The County Commission heard ideas on formation of the task force Monday night after the commission’s Operations Committee, which includes eight of the 16 county commissioners, voted unanimously on Oct. 12 to bring the measure before the full commission.
County Mayor Terry Frank, who was at the Operations Committee meeting, said Monday that the task force is a good idea to address the homeless problem.
“There was a lot of good discussion,” Frank said. “We know in Appalachia that opiate and meth addiction and homelessness are often tied together. I know there have been some issues where we have been able to bring people together with smaller groups of people representing different interests, more like a working group.
“The goal isn’t for the county to take over the issue of what is going on in Rocky Top,” she said. “But maybe we can put together something where the county can facilitate a pathway going forward. One of the big challenges will be the addiction side of things. A lot of those with the addictions don’t want to stop taking these drugs, don’t want the help that is available. We’ve got to break down what the issues are, what the percentages are [of the homeless] that are addictions.”
Both commissioners who represent the Rocky Top area – Tim Isbel and Shain Vowell – took the task-force idea to the Rocky Top City Council on Thursday night (Oct. 15) after a group of Rocky Top people appeared at the Operations Committee meeting to talk about the homeless issue in their town.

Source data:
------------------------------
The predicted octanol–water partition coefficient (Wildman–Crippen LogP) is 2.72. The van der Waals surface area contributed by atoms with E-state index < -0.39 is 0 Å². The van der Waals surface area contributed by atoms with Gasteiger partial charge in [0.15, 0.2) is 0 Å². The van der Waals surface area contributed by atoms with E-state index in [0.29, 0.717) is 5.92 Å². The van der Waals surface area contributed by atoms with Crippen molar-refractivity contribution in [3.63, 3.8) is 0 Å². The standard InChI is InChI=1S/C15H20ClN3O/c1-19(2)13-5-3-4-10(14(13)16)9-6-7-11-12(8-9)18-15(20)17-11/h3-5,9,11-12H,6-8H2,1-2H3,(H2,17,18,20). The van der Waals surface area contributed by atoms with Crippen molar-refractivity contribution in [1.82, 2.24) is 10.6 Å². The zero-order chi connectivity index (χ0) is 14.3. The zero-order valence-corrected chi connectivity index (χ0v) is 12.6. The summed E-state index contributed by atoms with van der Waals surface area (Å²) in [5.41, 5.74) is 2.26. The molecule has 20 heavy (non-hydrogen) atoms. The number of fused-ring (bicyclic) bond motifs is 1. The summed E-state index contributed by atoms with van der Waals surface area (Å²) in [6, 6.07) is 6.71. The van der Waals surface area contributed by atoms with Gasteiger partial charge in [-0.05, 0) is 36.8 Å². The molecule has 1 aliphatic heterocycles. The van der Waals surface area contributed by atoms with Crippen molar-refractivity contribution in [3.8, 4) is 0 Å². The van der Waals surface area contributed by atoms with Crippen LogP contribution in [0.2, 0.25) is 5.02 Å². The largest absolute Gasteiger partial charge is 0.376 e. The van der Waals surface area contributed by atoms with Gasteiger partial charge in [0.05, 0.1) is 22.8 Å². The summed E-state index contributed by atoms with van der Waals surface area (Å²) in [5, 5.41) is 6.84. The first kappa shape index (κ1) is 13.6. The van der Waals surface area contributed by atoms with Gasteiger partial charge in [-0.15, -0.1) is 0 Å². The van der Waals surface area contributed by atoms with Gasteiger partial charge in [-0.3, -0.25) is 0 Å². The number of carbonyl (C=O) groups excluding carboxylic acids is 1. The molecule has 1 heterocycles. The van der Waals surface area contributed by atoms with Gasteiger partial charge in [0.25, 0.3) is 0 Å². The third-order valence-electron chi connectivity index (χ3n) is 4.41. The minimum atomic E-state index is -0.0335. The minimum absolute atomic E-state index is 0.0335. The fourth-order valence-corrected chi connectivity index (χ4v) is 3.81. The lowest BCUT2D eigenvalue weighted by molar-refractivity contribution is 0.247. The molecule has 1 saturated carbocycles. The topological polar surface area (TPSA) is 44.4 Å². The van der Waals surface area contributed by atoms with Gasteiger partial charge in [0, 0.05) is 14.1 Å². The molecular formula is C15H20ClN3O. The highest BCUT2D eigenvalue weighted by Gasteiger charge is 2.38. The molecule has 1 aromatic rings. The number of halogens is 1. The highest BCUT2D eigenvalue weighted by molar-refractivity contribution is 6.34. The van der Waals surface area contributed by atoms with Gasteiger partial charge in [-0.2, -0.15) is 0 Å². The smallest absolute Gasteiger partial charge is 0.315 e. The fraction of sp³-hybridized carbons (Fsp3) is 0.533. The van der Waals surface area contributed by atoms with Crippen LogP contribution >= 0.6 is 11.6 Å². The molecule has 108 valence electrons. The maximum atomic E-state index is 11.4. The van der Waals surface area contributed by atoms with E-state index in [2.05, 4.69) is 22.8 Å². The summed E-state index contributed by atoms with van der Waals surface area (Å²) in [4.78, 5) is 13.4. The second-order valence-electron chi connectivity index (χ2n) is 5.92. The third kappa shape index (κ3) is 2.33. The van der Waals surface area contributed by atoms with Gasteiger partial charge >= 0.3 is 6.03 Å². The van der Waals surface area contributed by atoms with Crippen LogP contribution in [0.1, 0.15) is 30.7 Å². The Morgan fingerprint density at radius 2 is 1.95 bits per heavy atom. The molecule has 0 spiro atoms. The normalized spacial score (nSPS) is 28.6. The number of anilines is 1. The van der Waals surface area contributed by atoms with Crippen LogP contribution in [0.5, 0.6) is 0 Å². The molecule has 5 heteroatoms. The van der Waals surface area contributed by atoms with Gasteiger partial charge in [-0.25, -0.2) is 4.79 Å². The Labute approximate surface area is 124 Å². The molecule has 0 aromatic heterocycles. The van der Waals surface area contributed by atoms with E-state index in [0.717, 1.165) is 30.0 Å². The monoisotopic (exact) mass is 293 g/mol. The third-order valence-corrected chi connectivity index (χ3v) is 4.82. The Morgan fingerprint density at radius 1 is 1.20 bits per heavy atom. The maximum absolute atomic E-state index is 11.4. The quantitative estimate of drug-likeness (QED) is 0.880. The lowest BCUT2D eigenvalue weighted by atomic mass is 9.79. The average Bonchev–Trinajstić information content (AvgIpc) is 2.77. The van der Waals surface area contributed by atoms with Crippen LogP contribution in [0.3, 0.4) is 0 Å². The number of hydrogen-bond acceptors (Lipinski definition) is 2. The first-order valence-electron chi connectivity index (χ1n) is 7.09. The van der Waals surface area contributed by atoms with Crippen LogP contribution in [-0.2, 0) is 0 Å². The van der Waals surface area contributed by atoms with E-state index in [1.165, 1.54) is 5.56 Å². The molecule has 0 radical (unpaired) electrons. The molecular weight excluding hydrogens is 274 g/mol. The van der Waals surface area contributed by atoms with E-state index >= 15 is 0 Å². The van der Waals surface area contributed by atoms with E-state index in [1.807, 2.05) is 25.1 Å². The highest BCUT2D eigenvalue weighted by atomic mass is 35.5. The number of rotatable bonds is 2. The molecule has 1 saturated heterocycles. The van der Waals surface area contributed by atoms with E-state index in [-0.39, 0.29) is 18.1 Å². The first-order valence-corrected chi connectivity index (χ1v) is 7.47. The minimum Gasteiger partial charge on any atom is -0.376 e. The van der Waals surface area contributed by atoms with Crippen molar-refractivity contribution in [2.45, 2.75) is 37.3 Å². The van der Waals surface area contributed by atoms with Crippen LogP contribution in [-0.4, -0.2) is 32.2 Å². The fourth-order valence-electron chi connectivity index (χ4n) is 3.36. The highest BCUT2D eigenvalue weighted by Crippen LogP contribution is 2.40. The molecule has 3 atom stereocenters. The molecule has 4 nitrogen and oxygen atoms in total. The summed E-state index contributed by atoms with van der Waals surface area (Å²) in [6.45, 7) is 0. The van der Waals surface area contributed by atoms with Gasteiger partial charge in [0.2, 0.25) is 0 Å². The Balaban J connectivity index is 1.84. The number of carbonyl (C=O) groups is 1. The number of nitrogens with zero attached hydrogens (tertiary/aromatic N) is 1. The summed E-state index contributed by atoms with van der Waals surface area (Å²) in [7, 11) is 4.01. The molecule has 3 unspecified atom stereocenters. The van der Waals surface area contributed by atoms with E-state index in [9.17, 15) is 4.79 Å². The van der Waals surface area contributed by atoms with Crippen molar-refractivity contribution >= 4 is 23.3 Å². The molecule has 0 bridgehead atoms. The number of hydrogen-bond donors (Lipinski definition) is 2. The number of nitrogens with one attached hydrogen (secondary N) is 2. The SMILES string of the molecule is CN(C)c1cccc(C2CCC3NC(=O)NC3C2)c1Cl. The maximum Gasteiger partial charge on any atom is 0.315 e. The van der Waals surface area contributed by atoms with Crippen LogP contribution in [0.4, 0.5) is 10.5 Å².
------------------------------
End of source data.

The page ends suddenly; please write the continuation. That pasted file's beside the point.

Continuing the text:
A countywide issue
“We’ve got a problem countywide with homelessness,” Isbel said in addressing the Rocky Top council and visitors to the council meeting.
Referring to the Oct. 12 county meeting, Isbel told the council, “So we had people from Rocky Top come. I’m on the Tourism Board and I hear a lot about [homelessness] from Clinton and Oak Ridge. Even at the Tourism Bureau, we’ve had people sleeping on the back porch.
“And Capt. [Shain] Vowell can tell you that it’s the situation all over the county. … We talked about it and there were eight commissioners there. It was a unanimous vote to try to form a task force to see what we can do to combat it. And it would be people from Rocky Top, Clinton, Oak Ridge, the city council, the mayor, just whoever wants to be involved so we can start working on these issues.
“What we talked about is what causes homelessness, about the substance abuse that goes on along with homelessness, and what government grants [are] out there [that might help with the issue]. HUD has a program … We’ve already had some people from TORCH and some other places that want to come in and talk about what they can do,” Isbel said.
“So we realize as county commissioners — we both represent Rocky Top, we both live here, we both see what goes on, and we’re property owners here — so we know how it affects the [property] values, we know how it affects the business.
“The [Rocky Top] City Council, [City Manager] Mike Foster, I talk to them a lot over this issue and what can be done. I talk to the mayor about it. With everybody working together, I believe we can come up with some kind of solution.”
Arrests won’t work